US-Spain basketball final is a rematch of '08

Associated Press
In this Wednesday, Aug. 8, 2012 file photo, United States' Tyson Chandler dunks against Australia's David Andersen during a men's quarterfinals basketball game at the 2012 Summer Olympics, in London. (AP Photo/Charles Krupa, File)
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LONDON (AP) — The Americans say they are better than they were four years ago. So do the stats.

But they might not be the only ones.

In the rematch of the gold-medal game that produced a classic at the Beijing Olympics, the U.S. will square off against the Spaniards again.

"Spain is a better team than '08," LeBron James said. "We understand that they're a better team, so it's going to be a good game. So we look forward to it."

Who wouldn't, given the Olympic classic they staged in Beijing.

The U.S. completed its climb back to the top of international basketball with a 118-107 victory, pulling away after Spain was within four points in the final 2½ minutes. The game was 40 end-to-end minutes of all offense, all the time, and the Americans could be even more potent now.

They are averaging 116.7 points — just slightly off the Dream Team's record of 117.3 per game — and set the Olympic record with 156 in an 83-point victory over Nigeria. They are averaging 10 points more than the '08 squad and winning by eight more points per game, and with James, Kevin Durant, Kobe Bryant and Carmelo Anthony, the U.S. has enough hot hands to occupy an octopus.

"We obviously have a lot of talent. Our team here is pretty ridiculous," Bryant said.

The rematch between the world's No. 1 and No. 2 teams was widely expected coming into the games, but Spain hasn't always looked up to the challenge in London.

The Spaniards lost twice in the preliminary round, then faced an 11-point halftime deficit against Russia in the semifinals after managing just 20 points — which is about seven minutes worth of work for the Americans.

Spain rallied for a 67-59 victory, saying afterward how rewarding it was just to get to the gold-medal game while facing a number of injuries. And as the players hugged members of the Spanish royal family, then talked about the difficult circumstances they've overcome, they had the appearance of a team whose work was done, more ready for a vacation than another game within 48 hours.

"I'm not buying that," James said. "It's the same story you hear from Boston every year. They're hurt, they're old, not going to be able to compete, and then next thing you know finals come around, Eastern Conference finals, and they're right there. So I'm not buying that."

Nor is Durant.

"They're probably fooling you guys," he said. "They're a really, really good team. They play hard, they're a tough team, competitive, so it's not going to be a walk in the park for us."

Spain brings size the U.S. can't match, with brothers Pau and Marc Gasol, and Oklahoma City forward Serge Ibaka, who has played professionally in the Spanish leagues and became a Spanish national last year. The Americans will be forced to have James or Anthony defend Marc Gasol, who was an NBA All-Star this year and is much more of a threat than he was in Beijing.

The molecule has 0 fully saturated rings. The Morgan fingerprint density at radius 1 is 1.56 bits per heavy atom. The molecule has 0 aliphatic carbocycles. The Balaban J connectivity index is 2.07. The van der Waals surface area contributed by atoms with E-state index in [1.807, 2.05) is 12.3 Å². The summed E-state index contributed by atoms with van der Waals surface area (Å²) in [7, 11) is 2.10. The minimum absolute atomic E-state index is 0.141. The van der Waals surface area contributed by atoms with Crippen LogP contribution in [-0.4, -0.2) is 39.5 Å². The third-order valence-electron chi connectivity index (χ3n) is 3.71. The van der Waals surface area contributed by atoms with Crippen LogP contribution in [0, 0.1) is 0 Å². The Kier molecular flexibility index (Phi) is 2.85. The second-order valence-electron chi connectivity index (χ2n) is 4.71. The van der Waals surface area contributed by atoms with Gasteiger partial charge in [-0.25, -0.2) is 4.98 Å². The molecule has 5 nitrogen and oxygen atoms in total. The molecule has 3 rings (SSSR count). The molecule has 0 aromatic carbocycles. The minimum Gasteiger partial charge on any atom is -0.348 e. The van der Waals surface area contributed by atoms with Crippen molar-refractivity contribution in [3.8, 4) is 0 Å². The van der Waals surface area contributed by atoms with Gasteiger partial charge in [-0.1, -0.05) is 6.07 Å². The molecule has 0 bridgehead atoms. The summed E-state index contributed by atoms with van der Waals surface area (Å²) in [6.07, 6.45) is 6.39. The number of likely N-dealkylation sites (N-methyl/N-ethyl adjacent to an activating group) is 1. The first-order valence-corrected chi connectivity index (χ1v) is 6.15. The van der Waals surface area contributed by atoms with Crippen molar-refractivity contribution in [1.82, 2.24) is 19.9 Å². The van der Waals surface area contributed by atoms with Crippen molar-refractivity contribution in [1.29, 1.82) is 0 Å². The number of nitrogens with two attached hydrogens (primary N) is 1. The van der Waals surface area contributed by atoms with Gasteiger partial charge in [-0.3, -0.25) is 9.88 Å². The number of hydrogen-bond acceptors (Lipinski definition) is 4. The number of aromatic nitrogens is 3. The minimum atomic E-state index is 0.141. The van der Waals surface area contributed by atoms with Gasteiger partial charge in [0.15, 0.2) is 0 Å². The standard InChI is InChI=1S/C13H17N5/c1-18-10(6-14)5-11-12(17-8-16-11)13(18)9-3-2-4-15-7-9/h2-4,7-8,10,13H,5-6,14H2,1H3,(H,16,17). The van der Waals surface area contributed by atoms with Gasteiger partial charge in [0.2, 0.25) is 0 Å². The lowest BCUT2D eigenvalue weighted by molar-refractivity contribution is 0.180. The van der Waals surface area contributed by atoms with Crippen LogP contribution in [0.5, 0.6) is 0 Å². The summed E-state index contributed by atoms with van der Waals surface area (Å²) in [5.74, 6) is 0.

"If I have to defend him, I have to keep him off the glass, rebound," James said. "There's also two sides of the court. If I'm guarding him, he's got to guard me."

Good luck with that, Marc.

James can cap off one of basketball's greatest individual seasons with a second gold medal and join Michael Jordan as the only players to win the NBA regular-season MVP, NBA Finals MVP, NBA title and Olympic title in the same year.

Jordan did it in 1992, when the Dream Team toyed with opponents who weren't ready to play basketball at the highest level yet. Things have changed now, yet the victory margins really haven't, the U.S. still clobbering teams who are much better than the caliber of competition guys like Jordan, Magic Johnson and Larry Bird faced.

The Americans returned to Barcelona last month and routed the Spaniards 100-78 in an exhibition game in which Spain rested Marc Gasol and backup point guard Sergio Rodriguez. Pau Gasol said the Spanish understand the U.S. is a powerful team and the game will be difficult, but it won't prevent his team from fighting.

"It's a huge opportunity," Gasol said. "Very few people get a chance to compete in a final, an Olympic final, in their careers, in their lives, and we are so fortunate that we have our second chance."

Rudy Fernandez, Spain's leading scorer in the 2008 final with 22 points, and fellow star Juan Carlos Navarro have battled nagging injuries this year. The Spanish had already lost dazzling NBA rookie Ricky Rubio, who started for them four years ago and is a much improved player now.

But both James and Anthony dismissed the notion that if the Americans are better than they were in 2008, they should win this game more easily now.

"We want to win. It don't matter. We still believe that if we win by one or two points, we're still going to believe that this team is better than '08," Anthony said.

It's expected to be the last international game for Bryant and U.S. coach Mike Krzyzewski. And it could be the final appearance in red, white and blue for James and Anthony, rookies in 2004 when the U.S. hit its Olympic low point and now poised to go out on top.

"It's out the roof," Anthony said, describing his excitement level. "It's my second gold-medal game to be a part of, with this team, with this group of guys. And just to know the excitement level that everybody has for this game, it's going to be exciting."

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